Farmers displeased with ‘take over’ attempt
The two local associations representing nutmeg and cocoa farmers are planning a counter strategy to Government’s plan to ‘hastily’ merge both associations and liberalise the sector.
Chairman of the Grenada Co-operative Nutmeg Association (GCNA), Leo Cato, revealed this to The Grenadian Voice on Wednesday.
Cato said the GCNA and the Grenada Cocoa Association (GCA), which are tackling this issue jointly, are open to a merger but believe that liberalization of the sector will be the demise of the industry.
While the GCNA has been meeting with farmers islandwide to discuss the issue over the past days, Cocoa farmers are to meet in the coming days.
The GCNA Chairman said they learnt of Government’s decision in the meeting of the Merger Oversight Committee earlier this month, when the 32-page draft bill was presented for discussion and decision-taking, without adequate time to peruse the bill.
“You need legal advice, your board needs to look at it and your members need to know what’s going on,” Cato said.
The heads of both associations learnt that Government intends to dissolve both associations and have a new group formed that will be responsible for managing the nutmeg and cocoa industry in Grenada.
“This means the associations will cease to exist,” Cato stated. He questions what happens to the workers and severance to be paid to those who will be terminated, as well as the contracts the associations entered with companies overseas for trade.
In a bid to share the benefits with the farmers, the GCNA started in 1947 and the GCA was formed in 1964.
At present, the GCNA has the monopoly to export nutmegs but Cato said government’s proposal will bring an end to that and individual farmers will be allowed to do as they please with their produce.
“We see this as a recipe for chaos,” the GCNA Chairman said, citing that there will be inconsistency in the quality of produce exported.
He foresees that Grenada’s reputation for its quality nutmegs will disappear because “unlike all the other competing countries, it’s only one agency that processes nutmegs and cocoa for export. So, you have a guaranteed quality coming out.”
Noting that Grenada is small compared to other producing countries, Cato pointed out that Grenada may not have the volume to trade, there is no guarantee of inventory because a farmer can sell to whoever, wherever.
“This puts us in a state of havoc, and this is what I think has caused the militancy and disgust among farmers. We don’t think this is the right way to handle it. We believe that a merger may make sense based on how it is done,” he said, citing benefits in cost reduction and efficiency.
But the idea of liberalization, he said, is what is going to kill the sector once and for all as he referenced what happened in Nigeria and Jamaica.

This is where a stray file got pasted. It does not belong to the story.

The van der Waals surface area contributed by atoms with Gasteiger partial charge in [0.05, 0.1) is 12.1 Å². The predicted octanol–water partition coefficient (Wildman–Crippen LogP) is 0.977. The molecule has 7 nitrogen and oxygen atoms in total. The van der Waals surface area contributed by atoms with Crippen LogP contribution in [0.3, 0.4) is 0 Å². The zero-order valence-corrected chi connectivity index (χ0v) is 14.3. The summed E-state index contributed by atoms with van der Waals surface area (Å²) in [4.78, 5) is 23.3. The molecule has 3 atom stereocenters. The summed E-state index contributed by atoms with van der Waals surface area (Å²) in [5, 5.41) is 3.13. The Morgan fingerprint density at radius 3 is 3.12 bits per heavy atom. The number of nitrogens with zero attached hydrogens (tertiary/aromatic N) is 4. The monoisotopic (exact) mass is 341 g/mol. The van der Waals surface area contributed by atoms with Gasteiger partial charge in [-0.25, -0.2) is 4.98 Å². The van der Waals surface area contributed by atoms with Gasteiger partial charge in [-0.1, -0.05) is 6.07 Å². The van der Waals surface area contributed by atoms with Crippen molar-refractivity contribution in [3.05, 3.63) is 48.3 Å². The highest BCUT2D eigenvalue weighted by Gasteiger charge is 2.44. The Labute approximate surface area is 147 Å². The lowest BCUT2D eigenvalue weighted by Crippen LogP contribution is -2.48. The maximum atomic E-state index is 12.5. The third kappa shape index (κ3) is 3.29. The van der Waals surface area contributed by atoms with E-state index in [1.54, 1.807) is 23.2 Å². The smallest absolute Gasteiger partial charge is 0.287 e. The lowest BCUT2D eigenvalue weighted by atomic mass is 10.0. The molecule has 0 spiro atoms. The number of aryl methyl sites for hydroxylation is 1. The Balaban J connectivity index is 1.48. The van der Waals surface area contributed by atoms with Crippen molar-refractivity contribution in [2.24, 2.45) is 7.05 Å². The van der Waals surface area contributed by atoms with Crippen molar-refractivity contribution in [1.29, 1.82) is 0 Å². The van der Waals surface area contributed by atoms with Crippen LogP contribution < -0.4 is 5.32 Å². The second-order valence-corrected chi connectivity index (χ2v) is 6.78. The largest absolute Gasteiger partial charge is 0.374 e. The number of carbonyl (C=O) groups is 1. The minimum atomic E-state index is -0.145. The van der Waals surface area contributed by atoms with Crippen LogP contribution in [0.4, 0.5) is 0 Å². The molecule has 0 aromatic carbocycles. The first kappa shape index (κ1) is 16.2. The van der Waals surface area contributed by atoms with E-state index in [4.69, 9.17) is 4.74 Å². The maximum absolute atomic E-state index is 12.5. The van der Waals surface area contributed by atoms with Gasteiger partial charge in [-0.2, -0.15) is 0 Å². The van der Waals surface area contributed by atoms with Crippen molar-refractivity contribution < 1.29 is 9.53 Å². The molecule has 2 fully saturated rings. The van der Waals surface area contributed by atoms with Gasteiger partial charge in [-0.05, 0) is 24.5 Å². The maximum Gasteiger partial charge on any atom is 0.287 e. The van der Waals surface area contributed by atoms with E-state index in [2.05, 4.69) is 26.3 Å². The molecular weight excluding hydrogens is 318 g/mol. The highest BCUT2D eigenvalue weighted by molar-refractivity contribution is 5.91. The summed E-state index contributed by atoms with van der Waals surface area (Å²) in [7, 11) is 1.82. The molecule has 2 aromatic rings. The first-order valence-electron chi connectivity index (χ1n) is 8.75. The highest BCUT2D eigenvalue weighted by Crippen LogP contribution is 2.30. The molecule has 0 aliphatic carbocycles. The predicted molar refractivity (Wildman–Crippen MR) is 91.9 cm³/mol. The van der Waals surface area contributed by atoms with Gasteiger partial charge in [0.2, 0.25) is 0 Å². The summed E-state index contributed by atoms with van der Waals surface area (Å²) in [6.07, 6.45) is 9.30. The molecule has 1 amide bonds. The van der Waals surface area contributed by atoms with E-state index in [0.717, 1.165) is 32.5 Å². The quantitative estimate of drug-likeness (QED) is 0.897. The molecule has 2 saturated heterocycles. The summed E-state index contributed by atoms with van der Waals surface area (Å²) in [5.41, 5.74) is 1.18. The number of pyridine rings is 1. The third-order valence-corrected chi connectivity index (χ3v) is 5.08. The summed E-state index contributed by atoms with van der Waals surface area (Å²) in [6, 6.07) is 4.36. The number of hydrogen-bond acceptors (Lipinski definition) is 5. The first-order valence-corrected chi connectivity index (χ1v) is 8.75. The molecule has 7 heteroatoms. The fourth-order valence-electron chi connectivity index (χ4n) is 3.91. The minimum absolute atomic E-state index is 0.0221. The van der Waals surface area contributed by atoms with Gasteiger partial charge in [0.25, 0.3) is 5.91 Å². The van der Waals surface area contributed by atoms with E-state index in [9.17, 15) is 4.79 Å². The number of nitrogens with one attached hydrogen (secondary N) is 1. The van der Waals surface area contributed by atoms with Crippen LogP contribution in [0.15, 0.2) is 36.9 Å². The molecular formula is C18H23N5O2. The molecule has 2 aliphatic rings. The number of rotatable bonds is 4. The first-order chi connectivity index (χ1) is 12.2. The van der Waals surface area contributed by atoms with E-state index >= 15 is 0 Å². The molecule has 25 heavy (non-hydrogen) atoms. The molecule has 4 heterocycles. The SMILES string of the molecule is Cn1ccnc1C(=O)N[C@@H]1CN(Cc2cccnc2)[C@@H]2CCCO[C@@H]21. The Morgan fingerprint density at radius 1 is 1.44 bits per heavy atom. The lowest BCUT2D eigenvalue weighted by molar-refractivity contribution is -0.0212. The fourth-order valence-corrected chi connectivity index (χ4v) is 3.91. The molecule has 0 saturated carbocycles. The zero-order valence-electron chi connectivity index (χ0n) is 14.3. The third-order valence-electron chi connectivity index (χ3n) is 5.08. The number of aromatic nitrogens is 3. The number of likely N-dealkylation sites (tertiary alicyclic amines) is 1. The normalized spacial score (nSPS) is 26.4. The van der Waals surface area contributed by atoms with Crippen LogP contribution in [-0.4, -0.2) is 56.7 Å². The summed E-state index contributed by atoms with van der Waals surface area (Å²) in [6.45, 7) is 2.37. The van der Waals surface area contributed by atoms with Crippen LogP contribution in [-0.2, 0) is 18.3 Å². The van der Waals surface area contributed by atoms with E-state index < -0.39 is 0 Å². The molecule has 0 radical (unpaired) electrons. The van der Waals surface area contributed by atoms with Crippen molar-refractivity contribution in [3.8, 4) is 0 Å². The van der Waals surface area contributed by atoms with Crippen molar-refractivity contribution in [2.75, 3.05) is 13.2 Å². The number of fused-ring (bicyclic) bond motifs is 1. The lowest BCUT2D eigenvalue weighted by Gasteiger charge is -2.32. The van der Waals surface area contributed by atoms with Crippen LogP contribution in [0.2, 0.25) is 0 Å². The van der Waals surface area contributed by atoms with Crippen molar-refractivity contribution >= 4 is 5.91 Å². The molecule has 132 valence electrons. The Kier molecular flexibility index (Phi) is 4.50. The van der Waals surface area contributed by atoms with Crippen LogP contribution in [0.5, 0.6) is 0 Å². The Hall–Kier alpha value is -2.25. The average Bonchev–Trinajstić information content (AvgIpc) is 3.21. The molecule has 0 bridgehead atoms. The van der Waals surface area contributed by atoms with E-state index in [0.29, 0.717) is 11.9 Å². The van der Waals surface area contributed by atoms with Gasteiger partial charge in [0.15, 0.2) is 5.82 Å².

He is also dissatisfied that Government did not first have a discussion with the farmers on its intention and questioned the reason for the rushed approach.
Discussions of the merger dates back to 2002 but Cato said the merger hasn’t happened as both parties were not willing to do accordingly, according to studies done.
Most importantly, he said the assets of the GCNA are not defined; therefore, they had been trying to get the Government to add to the ordinance, a line that puts the assets of the association in the hands of the farmers.
“It begs the question, when you merge and you need to merge assets what do the GCNA merge, since according to the ordinance the Minister of Agriculture is the one in charge?”
Giving background to this issue, Permanent Secretary in the Ministry of Agriculture Elvis Morain said in 2019 a meeting was held with both boards who were concerned that there wasn’t a clear policy statement and the attempt for a merger must come from farmers.
He said a 6-member committee was formed but nothing happened as it was felt that the Ministry needed to take the lead. Another Cabinet appointed committee comprising 1 person representing the legal fraternity, 2 from the Ministry of Agriculture, the Chairman of the GCA and the GCNA and a consultant, was formed in May.
Following a Cabinet conclusion, policy direction was given, and the Ministry of Legal Affairs worked along with the Merger Oversight Committee and sent documents, including draft bill, to the committee, the PS said.
“Unfortunately, this draft bill found itself in the media. I can understand why farmers are upset because we didn’t get to that stage yet of engaging the farmers…the Cabinet has not made a final decision as to how the process is going to happen regarding the merger. We are still in that stage where we are preparing and I am sure there are questions,” PS Morain said.
The PS said it is “premature that the bill is in the newspaper” which “gives an ugly start to things.”
However, “it means that we have to continue the process, continue engaging, at the right time, with the farmers and other stakeholders.”
The National Democratic Congress ((NDC) in a news release said it is displeased with the high-handedness of Government, not wanting to do this in the interest of farmers but of a few who wants the sector liberalized.
This was strengthened by Adrian Thomas who is the party’s spokesperson on Agriculture and also a farmer. He said “NDC is not in favour of any merger that will not strengthen an organization or any merger that will belittle the farmers and take away their stronghold, [so] then we have to stand on the side of the farmers,” he said. There are close to 8,000 farmers of both associations (almost 4,000 nutmeg farmers and about 3,500 cocoa farmers)